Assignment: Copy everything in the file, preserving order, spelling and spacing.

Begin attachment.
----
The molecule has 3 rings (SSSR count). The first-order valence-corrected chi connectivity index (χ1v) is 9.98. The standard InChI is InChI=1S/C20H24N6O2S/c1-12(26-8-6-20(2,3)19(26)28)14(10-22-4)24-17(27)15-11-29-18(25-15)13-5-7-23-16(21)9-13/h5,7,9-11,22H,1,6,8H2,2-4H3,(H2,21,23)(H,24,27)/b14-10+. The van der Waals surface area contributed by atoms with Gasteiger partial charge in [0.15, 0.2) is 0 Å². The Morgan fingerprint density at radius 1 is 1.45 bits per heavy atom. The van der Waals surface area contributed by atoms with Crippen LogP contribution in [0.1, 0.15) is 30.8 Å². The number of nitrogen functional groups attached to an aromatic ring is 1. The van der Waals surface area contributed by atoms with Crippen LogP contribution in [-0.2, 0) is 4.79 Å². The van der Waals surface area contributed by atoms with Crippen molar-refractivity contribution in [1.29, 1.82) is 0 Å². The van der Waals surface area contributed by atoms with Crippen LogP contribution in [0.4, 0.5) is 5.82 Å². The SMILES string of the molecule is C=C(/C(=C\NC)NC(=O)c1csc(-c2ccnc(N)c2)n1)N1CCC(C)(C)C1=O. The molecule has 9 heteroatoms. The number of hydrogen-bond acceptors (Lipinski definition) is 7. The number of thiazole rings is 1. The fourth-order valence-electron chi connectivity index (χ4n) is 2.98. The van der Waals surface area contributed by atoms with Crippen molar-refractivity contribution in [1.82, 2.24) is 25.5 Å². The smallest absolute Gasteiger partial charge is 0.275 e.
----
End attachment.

The molecule has 3 rings (SSSR count). The first-order valence-corrected chi connectivity index (χ1v) is 9.98. The standard InChI is InChI=1S/C20H24N6O2S/c1-12(26-8-6-20(2,3)19(26)28)14(10-22-4)24-17(27)15-11-29-18(25-15)13-5-7-23-16(21)9-13/h5,7,9-11,22H,1,6,8H2,2-4H3,(H2,21,23)(H,24,27)/b14-10+. The van der Waals surface area contributed by atoms with Gasteiger partial charge in [0.15, 0.2) is 0 Å². The Morgan fingerprint density at radius 1 is 1.45 bits per heavy atom. The van der Waals surface area contributed by atoms with Crippen LogP contribution in [0.1, 0.15) is 30.8 Å². The number of nitrogen functional groups attached to an aromatic ring is 1. The van der Waals surface area contributed by atoms with Crippen LogP contribution in [-0.2, 0) is 4.79 Å². The van der Waals surface area contributed by atoms with Crippen molar-refractivity contribution in [1.29, 1.82) is 0 Å². The van der Waals surface area contributed by atoms with Crippen LogP contribution in [0.4, 0.5) is 5.82 Å². The SMILES string of the molecule is C=C(/C(=C\NC)NC(=O)c1csc(-c2ccnc(N)c2)n1)N1CCC(C)(C)C1=O. The molecule has 9 heteroatoms. The number of hydrogen-bond acceptors (Lipinski definition) is 7. The number of thiazole rings is 1. The fourth-order valence-electron chi connectivity index (χ4n) is 2.98. The van der Waals surface area contributed by atoms with Crippen molar-refractivity contribution in [1.82, 2.24) is 25.5 Å². The smallest absolute Gasteiger partial charge is 0.275 e.